In this book, Heather McAlpine argues that emblematic strategies play a more central role in Pre-Raphaelite poetics than has been acknowledged, and that reading Pre-Raphaelite works with an awareness of these strategies permits a new understanding of the movement’s engagements with ontology, religion, representation, and politics. The emblem is a discursive practice that promises to stabilize language in the face of doubt, making it especially interesting as a site of conflicting responses to Victorian crises of representation. Through analyses of works by the Pre-Raphaelite Brotherhood, Christina Rossetti, Dante Gabriel Rossetti, Gerard Manley Hopkins, A.C. Swinburne, and William Morris,
Emblematic Strategies examines the Pre-Raphaelite movement’s common goal of conveying “truth” while highlighting differences in its adherents’ approaches to that task.
This volume focusses on a rarely discussed method of meaning production, namely via the absence, rather than presence, of signifiers. It does so from an interdisciplinary, transmedial perspective, which covers systematic, media-comparative and historical aspects, and reveals various forms and functions of missing signifiers across arts and media. The meaningful silences, blanks, lacunae, pauses, etc., treated by the ten contributors are taken from language and literature, film, comics, opera and instrumental music, architecture, and the visual arts. Contributors are: Nassim Balestrini, Walter Bernhart, Olga Fischer, Saskia Jaszoltowski, Henry Keazor, Peter Revers, Klaus Rieser, Daniel Stein, Anselm Wagner, Werner Wolf
Brill's Companion to the Reception of Sophocles offers a comprehensive account of the influence, reception and appropriation of all extant Sophoclean plays, as well as the fragmentary Satyr play
The Trackers, from Antiquity to Modernity, across cultures and civilizations, encompassing multiple perspectives and within a broad range of cultural trends and manifestations: literature, intellectual history, visual arts, music, opera and dance, stage and cinematography. A concerted work by an international team of specialists in the field, the volume is addressed to a wide and multidisciplinary readership of classical reception studies, from experts to non-experts. Contributors engage in a vividly and lively interactive dialogue with the Ancient and the Modern, which, while illuminating aspects of ancient drama and highlighting their ever-lasting relevance, offers a thoughtful and layered guide of the human condition.
This book series takes an interdisciplinary approach, examining the literature of modernity through consideration of its diverse phenomena and contexts.
While the Early Modern Era was marked in cultural-historical terms by the Renaissance, economically by the Industrial Revolution and politically by the French Revolution as well as nationalism, a first high point in modern literature was achieved by insights drawn from the natural and human sciences, foremost the fields of psychoanalysis, the quantum hypothesis, and the theory of relativity. A necessary condition for the interdisciplinary approach, therefore, in addition to the consideration of socio-cultural implications, is engagement with the history of thought, which makes the development of the Modern Era comprehensible.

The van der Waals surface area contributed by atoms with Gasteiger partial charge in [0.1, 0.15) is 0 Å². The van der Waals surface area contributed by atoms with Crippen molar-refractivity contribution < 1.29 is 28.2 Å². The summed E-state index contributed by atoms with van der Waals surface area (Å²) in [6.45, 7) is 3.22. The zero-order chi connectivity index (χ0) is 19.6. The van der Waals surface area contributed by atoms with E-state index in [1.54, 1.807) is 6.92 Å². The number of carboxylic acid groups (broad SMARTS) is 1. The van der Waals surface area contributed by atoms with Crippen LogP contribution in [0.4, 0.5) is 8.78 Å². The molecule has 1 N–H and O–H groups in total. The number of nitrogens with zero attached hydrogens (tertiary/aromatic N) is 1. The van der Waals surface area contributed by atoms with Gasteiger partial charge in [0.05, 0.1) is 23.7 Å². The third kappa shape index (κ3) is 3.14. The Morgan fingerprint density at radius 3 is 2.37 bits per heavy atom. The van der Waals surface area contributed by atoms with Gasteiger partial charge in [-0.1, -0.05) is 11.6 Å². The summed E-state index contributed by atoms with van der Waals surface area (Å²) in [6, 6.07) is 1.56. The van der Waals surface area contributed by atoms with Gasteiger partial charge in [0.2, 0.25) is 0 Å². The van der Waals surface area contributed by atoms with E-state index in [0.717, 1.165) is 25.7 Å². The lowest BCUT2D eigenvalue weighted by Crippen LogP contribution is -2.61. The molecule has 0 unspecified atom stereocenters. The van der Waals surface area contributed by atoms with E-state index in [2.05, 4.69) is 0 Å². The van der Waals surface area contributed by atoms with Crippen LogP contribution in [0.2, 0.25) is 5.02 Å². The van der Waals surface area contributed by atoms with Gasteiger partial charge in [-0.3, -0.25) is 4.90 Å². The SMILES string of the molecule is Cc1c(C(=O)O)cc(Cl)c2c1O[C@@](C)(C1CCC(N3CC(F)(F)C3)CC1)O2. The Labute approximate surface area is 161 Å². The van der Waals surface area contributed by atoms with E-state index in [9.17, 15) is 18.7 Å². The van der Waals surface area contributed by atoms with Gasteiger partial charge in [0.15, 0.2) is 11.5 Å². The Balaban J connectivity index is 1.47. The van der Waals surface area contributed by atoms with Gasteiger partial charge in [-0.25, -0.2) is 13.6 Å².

This premise provides the basis for the examination of the numerous phenomena of modernity through the lens of literary texts, stemming from all applicable national literatures.
Authors are cordially invited to submit proposals and/or full manuscripts to the publisher at BRILL,
Publishing Subversive Texts in Elizabeth England and the Polish-Lithuanian Commonwealth offers recent research in book history by analysing the impact of early modern censorship on book circulation and information exchange in Elizabethan England and the Polish-Lithuanian Commonwealth. In fourteen articles, the various aspects of early modern subversive publishing and impact of censorship on the intellectual and cultural exchange in both England and Poland-Lithuania are thoroughly discussed.
The book is divided into three main parts. In the first part, the presence and impact of British recusants in the Polish-Lithuanian Commonwealth are discussed. Part two deals with subversive publishing and its role on the intellectual culture of the Elizabethan Settlement. Part three deals with the impact of national censorship laws on book circulation to the Continent.
This volume focusses on the rarely discussed reverse side of traditional, ‘given’ objects of studies, namely absence rather than presence (of text) and silence rather than sound. It does so from the bifocal and interdisciplinary perspective which is a hallmark of the book series Word and Music Studies.
The twelve contributors to the main subject of this volume approach it from various systematic and historical angles and cover, among others, questions such as to what extent absence can become significant in the first place or iconic (silent) functions of musical scores, as well as discussions of fields ranging from baroque opera to John Cage’s
4’33’’. The volume is complemented by two contributions dedicated to further surveying the vast field of word and music studies.
The essays collected here were originally presented at the Ninth International Conference on Word and Music Studies held at London University in August 2013 and organised by the International Association for Word and Music Studies. They are of relevance to scholars and students of literature, music and intermediality studies as well as to readers generally interested in phenomena of absence and silence.